Do Fish a Favor: Stop Salting Your Sidewalks

Alternatives to Harmful Salt De-Icers

The Problem with Road Salt

Rock salt (sodium chloride) is the easiest, fastest and cheapest way to make ice go away, but it can damage plants, cause concrete to heave and crack and washes into streams and waterways, harming aquatic life.

Streams and lakes lie alongside many of the roads and highways that zigzag across North America. Plants and animals that inhabit these water bodies are exposed to many of the substances we put on roads, parking lots, driveways and walkways including road salt.

While rock salt reduces winter road accidents, it also has serious, negative effects on aquatic ecosystems. At high concentrations, salt can be fatal to some aquatic animals.


Chemical De-Icing Alternatives

Homeowners looking for green alternatives to harmful salt and chemical de-icers can consider some of these suggestions.

The “Greenest” Alternative: a Shovel
Simply shoveling away the snow after a storm will prevent the need for extra ice melting treatments. Make it easier this year by spraying the shovel blade with cooking oil. This will stop snow and ice from sticking while you work and make your time outside go by faster.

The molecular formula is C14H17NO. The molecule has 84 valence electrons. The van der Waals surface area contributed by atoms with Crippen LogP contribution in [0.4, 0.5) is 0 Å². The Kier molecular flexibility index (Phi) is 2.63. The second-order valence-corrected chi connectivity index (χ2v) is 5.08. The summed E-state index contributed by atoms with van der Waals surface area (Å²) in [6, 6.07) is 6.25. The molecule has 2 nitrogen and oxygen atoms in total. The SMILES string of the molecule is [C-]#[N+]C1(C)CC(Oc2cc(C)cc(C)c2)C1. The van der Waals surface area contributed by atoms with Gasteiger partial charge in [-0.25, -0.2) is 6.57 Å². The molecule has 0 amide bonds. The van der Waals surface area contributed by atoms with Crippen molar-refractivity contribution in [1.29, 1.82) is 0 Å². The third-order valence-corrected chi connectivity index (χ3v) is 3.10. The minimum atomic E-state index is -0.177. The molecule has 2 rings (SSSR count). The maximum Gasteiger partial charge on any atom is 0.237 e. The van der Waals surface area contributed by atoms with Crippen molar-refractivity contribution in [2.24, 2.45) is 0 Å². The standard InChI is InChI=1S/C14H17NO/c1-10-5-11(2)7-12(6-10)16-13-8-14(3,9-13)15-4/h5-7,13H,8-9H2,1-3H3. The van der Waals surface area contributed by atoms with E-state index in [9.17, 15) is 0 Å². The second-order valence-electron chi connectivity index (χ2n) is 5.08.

Go for Traction
Go for traction not de-icers, such as sand/gravel, kitty litter (non-clumping), sawdust, or ashes from your fireplace.

Improve Drainage
Redirect downspouts away from walkways and driveways. Consider pervious pavement or pavers.

If you have to use chemical de-icers, use it sparingly.

Use chemical de-icers only in critical places and before ice has built up. Make sure you know what chemical you are buying and don’t be lured in by a product just because it has a “green label."

Try calcium magnesium acetate. It's not toxic to most plants and animals and is biodegradable. Although, it has been shown to deplete oxygen in some ponds. It is only effective up to -7 C (like rock salt) and is expensive (20x the price of rock salt).

Stay away from chlorides (sodium chloride, calcium chloride, magnesium chloride, potassium chloride). Despite some of them being touted as “green,” they are all salts that negatively impact animals, plants and/or freshwater ecosystems and are listed as toxic under the Canadian Environmental Protection Act.

Stay away from urea (also known as carbamide or carbonyl diamide). This chemical is a nutrient that can lead to eutrophication in freshwater systems.

Look for pet-friendly brands. Some brands may be more focused on the safety of dogs, cats and horses than safety to the landscape or water supply, but pet-friendly brands are often better for the environment.

Homemade Ice Melter


  • 2 quarts of water
  • 6 drops of dish soap
  • 2 ounces of rubbing alcohol

Transfer this solution to a spray bottle. The ice should break up right away and make shoveling much easier.